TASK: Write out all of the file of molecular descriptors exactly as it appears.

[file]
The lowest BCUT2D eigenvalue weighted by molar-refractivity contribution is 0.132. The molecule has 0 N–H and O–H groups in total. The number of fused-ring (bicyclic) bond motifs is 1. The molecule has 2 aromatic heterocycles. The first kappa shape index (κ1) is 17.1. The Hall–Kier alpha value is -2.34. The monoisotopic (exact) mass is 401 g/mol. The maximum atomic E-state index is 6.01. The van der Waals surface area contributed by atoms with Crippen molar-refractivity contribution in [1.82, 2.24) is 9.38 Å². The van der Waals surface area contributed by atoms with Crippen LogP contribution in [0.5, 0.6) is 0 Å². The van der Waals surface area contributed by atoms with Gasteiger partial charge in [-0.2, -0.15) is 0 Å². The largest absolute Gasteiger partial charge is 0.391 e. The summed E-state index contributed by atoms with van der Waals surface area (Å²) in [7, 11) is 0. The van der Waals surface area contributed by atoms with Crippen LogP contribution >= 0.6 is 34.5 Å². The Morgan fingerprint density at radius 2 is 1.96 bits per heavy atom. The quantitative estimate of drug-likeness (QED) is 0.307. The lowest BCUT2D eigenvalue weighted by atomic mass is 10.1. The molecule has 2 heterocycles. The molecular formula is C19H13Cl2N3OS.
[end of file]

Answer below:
The lowest BCUT2D eigenvalue weighted by molar-refractivity contribution is 0.132. The molecule has 0 N–H and O–H groups in total. The number of fused-ring (bicyclic) bond motifs is 1. The molecule has 2 aromatic heterocycles. The first kappa shape index (κ1) is 17.1. The Hall–Kier alpha value is -2.34. The monoisotopic (exact) mass is 401 g/mol. The maximum atomic E-state index is 6.01. The van der Waals surface area contributed by atoms with Crippen molar-refractivity contribution in [1.82, 2.24) is 9.38 Å². The van der Waals surface area contributed by atoms with Crippen LogP contribution in [0.5, 0.6) is 0 Å². The van der Waals surface area contributed by atoms with Gasteiger partial charge in [-0.2, -0.15) is 0 Å². The largest absolute Gasteiger partial charge is 0.391 e. The summed E-state index contributed by atoms with van der Waals surface area (Å²) in [7, 11) is 0. The van der Waals surface area contributed by atoms with Crippen LogP contribution >= 0.6 is 34.5 Å². The Morgan fingerprint density at radius 2 is 1.96 bits per heavy atom. The quantitative estimate of drug-likeness (QED) is 0.307. The lowest BCUT2D eigenvalue weighted by atomic mass is 10.1. The molecule has 2 heterocycles. The molecular formula is C19H13Cl2N3OS.